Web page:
Research Project Agency and 50% by the 12 participants. Holographic data storage
uses lasers to store information as "pages" of electronic patterns within the
volume of special optical materials. Because a million or more data bits are
placed on each page, and thousands of pages can be stored in material no larger
than a small coin, holographic systems offer the possibility of compact devices
holding many trillions of bytes of information. And, since there are no moving
parts and all the information in each page is accessed simultaneously in
parallel, the technology also has the potential for very rapid access to any of
the stored data. E-mail IBM's Michael Ross at email@example.com .
Molecular switch may protect crops from drought, heat, and cold
Plant biologists at Washington University in St. Louis have made an artificial molecular switch that is highly sensitive to abscisic acid (ABA), a plant hormone key to plants' response to environmental stresses. They plan to use the switch to control beneficial genes that could protect such crops as barley, wheat, and rice, among others. "The best analogy to understand what we're doing is a light and a switch," says David Ho, professor of biology in arts and sciences. "The light illuminates, but a switch regulates the light. We've known there is a switch for this protective gene, but it was hidden." Ho and his group isolated the promoter region and introduced it to barley seed with the use of a "gene gun," which works like a rifle, shooting DNA deposited on the surface of tungsten or gold particles into plant tissues. FAX Tony Fitzpatrick at (314)935-4259.
Russian-made tank to fly on McDonnell Douglas launch vehicle
Engineers at McDonnell Douglas Aerospace have installed a
cryogenic liquid oxygen tank made from an advanced Russian 1460 aluminum-lithium
alloy on an experimental reusable launch vehicle. The Delta Clipper-Experimental
Advanced (DC-XA) vehicle will head skyward again sometime this year with the
eight-foot-diameter tank on board. "The lightweight, high-strength Russian alloy
will operate at temperatures ranging between minus 297 and 100F," says Dave
Schweikle, the DC-XA program director. "The aluminum-lithium tank weighs about
20% less than tanks of the same design constructed of conventional aluminum
alloy." The demonstration will play a key role in advancing the reusable launch
vehicle data for single-stage-to-orbit rockets. E-mail Evelyn Smith at firstname.lastname@example.org .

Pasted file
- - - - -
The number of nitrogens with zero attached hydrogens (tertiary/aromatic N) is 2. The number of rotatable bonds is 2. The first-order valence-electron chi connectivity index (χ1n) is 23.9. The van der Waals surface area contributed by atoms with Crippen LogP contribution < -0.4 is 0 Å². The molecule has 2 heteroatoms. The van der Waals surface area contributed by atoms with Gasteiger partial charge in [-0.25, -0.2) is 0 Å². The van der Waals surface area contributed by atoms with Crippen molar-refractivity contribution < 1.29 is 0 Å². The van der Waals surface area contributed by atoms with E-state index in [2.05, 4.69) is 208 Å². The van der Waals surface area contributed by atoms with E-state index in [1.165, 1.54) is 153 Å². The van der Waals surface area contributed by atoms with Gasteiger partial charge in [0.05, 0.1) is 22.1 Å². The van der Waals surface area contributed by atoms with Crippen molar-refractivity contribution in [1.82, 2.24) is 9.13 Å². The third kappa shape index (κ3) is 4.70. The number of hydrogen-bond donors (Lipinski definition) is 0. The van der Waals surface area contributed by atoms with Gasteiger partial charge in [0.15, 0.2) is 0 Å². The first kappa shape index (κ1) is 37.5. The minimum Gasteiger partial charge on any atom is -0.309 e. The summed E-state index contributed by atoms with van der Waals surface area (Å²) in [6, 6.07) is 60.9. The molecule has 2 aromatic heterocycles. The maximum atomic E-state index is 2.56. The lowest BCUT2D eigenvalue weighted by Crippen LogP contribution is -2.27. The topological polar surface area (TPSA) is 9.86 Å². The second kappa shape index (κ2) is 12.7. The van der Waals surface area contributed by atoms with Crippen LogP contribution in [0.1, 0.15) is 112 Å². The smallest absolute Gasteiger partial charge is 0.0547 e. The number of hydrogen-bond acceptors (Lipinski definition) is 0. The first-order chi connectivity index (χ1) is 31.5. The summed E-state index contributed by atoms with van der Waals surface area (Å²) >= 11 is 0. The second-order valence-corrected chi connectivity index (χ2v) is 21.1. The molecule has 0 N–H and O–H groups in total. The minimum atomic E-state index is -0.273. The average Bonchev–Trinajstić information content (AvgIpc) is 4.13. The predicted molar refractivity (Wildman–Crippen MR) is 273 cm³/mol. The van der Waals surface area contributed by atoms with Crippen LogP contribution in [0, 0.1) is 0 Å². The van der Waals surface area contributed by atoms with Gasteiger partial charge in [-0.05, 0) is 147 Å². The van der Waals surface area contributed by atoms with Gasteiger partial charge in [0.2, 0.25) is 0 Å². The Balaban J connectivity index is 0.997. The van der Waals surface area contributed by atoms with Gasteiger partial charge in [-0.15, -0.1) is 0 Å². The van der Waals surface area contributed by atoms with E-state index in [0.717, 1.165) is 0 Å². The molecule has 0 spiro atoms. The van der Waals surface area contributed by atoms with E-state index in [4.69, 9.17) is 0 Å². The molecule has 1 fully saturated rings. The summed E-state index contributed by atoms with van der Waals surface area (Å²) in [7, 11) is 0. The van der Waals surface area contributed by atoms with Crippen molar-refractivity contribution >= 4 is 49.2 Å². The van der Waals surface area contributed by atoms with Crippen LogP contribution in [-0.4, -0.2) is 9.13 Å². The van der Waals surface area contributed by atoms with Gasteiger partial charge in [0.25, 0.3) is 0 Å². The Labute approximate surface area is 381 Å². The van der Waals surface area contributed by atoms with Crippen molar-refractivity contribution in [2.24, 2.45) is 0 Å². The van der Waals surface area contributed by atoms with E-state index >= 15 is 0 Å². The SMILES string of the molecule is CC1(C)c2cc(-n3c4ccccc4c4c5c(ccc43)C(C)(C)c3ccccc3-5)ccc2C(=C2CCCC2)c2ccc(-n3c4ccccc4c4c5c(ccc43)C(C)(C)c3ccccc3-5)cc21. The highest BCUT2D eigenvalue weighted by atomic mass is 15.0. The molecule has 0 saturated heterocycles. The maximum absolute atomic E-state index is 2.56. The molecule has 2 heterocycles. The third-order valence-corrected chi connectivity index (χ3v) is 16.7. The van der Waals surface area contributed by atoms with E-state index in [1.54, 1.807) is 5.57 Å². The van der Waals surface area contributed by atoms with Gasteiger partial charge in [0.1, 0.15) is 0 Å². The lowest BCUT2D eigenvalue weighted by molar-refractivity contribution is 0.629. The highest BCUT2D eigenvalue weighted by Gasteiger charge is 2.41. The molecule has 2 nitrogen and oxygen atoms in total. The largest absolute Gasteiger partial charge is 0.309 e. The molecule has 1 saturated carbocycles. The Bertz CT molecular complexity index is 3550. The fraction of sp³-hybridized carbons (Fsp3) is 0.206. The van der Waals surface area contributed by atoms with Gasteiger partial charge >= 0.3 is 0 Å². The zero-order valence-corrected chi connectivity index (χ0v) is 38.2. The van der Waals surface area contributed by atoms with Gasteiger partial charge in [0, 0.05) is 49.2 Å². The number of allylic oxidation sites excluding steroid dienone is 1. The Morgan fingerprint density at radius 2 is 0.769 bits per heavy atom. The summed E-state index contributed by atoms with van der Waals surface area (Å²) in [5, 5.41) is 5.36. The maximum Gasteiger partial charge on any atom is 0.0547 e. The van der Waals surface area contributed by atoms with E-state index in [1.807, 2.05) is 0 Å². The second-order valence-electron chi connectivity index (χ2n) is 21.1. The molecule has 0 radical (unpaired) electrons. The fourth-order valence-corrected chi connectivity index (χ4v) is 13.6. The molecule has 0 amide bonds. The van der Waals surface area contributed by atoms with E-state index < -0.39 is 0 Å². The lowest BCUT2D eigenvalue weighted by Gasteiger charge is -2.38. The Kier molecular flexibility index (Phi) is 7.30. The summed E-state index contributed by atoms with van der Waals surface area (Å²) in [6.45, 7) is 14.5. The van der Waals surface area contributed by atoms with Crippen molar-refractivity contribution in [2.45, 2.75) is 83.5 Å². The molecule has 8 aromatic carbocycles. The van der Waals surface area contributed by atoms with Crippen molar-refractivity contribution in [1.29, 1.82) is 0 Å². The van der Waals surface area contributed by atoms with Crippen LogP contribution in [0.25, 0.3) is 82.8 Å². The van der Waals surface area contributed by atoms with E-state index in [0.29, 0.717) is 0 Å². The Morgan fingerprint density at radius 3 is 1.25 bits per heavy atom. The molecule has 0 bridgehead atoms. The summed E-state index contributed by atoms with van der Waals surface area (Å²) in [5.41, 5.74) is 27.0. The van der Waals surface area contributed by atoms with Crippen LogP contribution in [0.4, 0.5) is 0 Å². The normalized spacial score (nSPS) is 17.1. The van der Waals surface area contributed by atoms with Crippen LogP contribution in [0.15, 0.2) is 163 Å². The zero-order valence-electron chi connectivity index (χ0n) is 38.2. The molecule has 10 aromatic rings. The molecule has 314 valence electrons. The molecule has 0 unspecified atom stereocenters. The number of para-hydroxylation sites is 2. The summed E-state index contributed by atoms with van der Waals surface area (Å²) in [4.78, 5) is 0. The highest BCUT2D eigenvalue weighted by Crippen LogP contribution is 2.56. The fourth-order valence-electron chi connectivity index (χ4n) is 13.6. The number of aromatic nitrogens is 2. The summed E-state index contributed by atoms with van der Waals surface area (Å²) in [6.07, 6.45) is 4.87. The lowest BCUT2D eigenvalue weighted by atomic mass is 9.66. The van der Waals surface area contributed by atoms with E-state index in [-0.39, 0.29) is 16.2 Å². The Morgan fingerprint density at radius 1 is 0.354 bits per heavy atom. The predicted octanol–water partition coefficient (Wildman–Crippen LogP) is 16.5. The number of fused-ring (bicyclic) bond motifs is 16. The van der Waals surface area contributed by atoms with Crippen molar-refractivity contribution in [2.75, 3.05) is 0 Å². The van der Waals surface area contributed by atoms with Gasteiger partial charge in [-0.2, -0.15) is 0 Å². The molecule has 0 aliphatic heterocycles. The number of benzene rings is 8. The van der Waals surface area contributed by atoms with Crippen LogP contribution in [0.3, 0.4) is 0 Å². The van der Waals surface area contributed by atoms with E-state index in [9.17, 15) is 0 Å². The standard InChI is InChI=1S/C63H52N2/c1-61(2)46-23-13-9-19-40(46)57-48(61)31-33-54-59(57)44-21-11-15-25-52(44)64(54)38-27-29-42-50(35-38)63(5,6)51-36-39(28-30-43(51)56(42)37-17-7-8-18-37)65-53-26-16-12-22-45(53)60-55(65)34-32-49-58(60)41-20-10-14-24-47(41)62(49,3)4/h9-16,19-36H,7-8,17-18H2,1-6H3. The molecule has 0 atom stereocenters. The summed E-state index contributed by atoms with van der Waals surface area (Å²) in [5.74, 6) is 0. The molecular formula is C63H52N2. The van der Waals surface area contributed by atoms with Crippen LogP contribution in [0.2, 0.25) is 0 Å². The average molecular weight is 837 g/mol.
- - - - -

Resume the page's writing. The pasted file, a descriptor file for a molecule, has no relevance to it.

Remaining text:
Prototype cryogenically cooled power converter demonstrated
American Superconductor Corp. has demonstrated a commercial-scale prototype of a cryogenically cooled power converter "four months ahead of schedule that exceeded performance expectations by more the 30%." The company's plan for introducing its CryoPower™ had called for a 75-kW demonstration this month. The commercial CryoPower devices will integrate cryocooled power semiconductors with high-temperature superconducting inductor coils. "This combination," says Bob Howsey, manager of the Superconductivity Program for Electric Power Systems at Oak Ridge National Laboratory, "will result in a quantum improvement in the size, weight, and efficiency of power conversion equipment." The result: motor controllers, power conditioning equipment, and "many other products will become more economical to use," Howsey believes. FAX Denise Mikulis at (508) 836-4248.
Coating technology prevents fiber-optic cable downtime
By combining its proprietary reinforcement with a patented coating technology, Owens-Corning has developed a system that prevents water from damaging sensitive optical-fiber cables. The Advantex™ E-glass continuous-filament fiber reinforcement is designed to be easily processed without the need for special handling or equipment. Incorporating the AquaBlok™ "super absorbent powder" compound with the reinforcement eliminates an extra process step required to add gels, grease, or tape to the cables. During cable jacketing, the reinforcement carrying the absorbent powder is wrapped helically around the cable core of optical fibers. If water gets into the cable, the coating swells to its maximum absorption level--almost three times its weight in water in one minute, sealing off the damaged area. Phone Bill Hamilton at (800) 438-7465.
Composite core combines best of urethanes, phenolics
For complex vehicle body shapes, a need exists for skin and core products that combine the best qualities of urethanes and phenolics. Urethanes by themselves are good for molding processes, but not stable when skins are put on them up to 300F. Phenolics by themselves have good thermal stability, but are hard to mold; they generally contain too much acid and need special dispensing machinery. Now comes a product, Alba-Core, that blends the best features of both materials into a single material. Produced by Molded Fiber Glass Co., Ashtabula, OH, under an agreement with ISORCA, Granville, OH, the syntactic Alba-Core foam doesn't need a blowing agent. In the proprietary process, it starts out as dry powder, then molds to a skin at temperatures from 300 to 400F, without losing any desired properties. The finished product remains stable to 500F. FAX Gerri Radkowski at (216) 992-0542.